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INESC TEC and ESA will test technology to detect plastics in the sea

INESC TEC signed a contract with the European Space Agency’s (ESA) General Support Technology Programme (GSTP) to test sensor-based perception technologies capable of detecting plastics in coastal areas and shallow waters.

30th January 2020

The tests - consisting in measurements with hyperspectral sensors, for the remote detection of marine litter - will be carried out on manned planes and unmanned systems (drones), developed by the Centre for Robotics and Autonomous Systems, off the coast of Faial (Azores).

“The primary objective is the detection of plastics. Then, we aim to assess the ability to identify different types of plastics based on their spectral signatures. In this sense, we will carry out tests on manned aircraft and unmanned systems at different altitudes, in order to assess which is the minimum detectable plastic dimension”, said Eduardo Silva, researcher at INESC TEC and professor at the School of Engineering of Porto (ISEP).

The real-time tests will take place off the island of Faial, during May and June, thus enabling researchers to assess whether this type of hyperspectral sensors are actually effective in detecting plastics, as well as the limits of said detection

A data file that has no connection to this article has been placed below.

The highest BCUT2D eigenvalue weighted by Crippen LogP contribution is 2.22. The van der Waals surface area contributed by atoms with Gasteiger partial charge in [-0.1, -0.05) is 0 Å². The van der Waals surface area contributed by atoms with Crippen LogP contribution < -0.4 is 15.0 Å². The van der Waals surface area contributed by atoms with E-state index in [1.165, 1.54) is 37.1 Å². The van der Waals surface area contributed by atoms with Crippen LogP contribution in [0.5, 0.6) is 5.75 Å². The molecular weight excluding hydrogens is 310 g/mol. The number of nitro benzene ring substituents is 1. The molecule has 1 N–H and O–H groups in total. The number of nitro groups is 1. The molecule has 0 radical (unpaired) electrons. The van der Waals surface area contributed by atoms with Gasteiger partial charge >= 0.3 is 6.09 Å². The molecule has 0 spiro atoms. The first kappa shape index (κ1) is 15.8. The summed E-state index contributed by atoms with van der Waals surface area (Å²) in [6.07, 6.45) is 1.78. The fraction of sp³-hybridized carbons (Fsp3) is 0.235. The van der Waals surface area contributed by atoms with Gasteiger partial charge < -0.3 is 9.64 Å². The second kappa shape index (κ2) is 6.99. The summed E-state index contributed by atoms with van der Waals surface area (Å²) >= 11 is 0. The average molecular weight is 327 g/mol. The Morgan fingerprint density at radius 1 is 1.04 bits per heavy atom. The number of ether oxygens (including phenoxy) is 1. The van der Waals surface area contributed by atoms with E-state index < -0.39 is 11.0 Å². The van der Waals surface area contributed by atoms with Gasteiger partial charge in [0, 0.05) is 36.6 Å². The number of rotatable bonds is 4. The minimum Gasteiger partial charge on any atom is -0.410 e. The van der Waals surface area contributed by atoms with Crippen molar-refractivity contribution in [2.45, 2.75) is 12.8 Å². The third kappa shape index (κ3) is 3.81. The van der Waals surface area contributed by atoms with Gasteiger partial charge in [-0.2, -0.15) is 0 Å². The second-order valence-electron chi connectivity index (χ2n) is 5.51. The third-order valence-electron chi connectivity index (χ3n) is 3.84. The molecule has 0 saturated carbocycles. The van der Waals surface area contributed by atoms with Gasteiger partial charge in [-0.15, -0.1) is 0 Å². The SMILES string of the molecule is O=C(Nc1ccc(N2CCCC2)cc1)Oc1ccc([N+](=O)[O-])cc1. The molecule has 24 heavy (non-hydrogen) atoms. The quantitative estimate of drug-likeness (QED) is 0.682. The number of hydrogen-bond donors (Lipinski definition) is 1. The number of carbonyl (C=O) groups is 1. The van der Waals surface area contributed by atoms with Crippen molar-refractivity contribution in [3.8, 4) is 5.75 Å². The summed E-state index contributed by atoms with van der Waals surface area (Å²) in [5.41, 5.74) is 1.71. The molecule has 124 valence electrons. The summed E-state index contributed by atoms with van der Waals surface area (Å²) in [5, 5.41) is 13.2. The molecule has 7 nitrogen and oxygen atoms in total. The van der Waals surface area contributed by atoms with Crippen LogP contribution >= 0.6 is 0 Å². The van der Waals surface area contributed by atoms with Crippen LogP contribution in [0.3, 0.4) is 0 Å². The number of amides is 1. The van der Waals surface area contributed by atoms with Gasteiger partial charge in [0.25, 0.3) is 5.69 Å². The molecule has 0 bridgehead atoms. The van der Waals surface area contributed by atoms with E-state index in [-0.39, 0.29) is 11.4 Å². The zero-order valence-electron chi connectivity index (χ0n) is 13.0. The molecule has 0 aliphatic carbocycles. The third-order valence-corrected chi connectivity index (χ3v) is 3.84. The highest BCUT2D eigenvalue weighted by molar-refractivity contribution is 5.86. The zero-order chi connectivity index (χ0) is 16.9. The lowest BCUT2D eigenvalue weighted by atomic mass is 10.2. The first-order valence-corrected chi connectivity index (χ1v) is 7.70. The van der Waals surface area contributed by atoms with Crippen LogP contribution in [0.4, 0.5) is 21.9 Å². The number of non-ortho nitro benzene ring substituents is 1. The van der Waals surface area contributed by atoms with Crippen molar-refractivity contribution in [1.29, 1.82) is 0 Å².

"ESA has been actively working on optical methodologies to detect marine litter, particularly plastic, from space. In previous studies, we have identified the preliminary observational and sensory requirements necessary to detect marine plastics (up to a certain concentration) from a satellite; and we are now looking forward to improve this knowledge. We believe that the project can contribute to the development of ad hoc remote sensing technology and techniques, which will help solving the global issue of plastic pollution in our oceans”, explained Paolo Corradi, the optical systems engineer who monitors ESA's activities on the remote detection of plastics in the sea.

In the future, researchers hope this technology will effectively identify "hot-spots" of floating plastics.

“After all the tests with ESA, which will allow us to evaluate the limits and performance of this technology, we will focus on adapting and developing it, so it can be used in monitoring satellites”, said Eduardo Silva, who is part of the project team, together with CRAS researchers Hugo Silva, Diana Viegas, André Dias and Sara Freitas.

The IMAR/Okeanos Center of the University of the Azores (Institute of Marine Research) and the AIR Center (Atlantic International Research Center) are also part of this project - supported by the FCT and covering different fields, like electrical engineering, image processing, applied physics, optics and robotics.

The GSTP promotes the development of technology for future ESA missions, thus ensuring that the right technology is available at the right time. It is an optional programme that each of the participating states chooses to support. The GSTP has actively supported the Portuguese industry since 2005.

The INESC TEC researchers mentioned in this news piece are associated with INESC TEC and P.Porto/ISEP.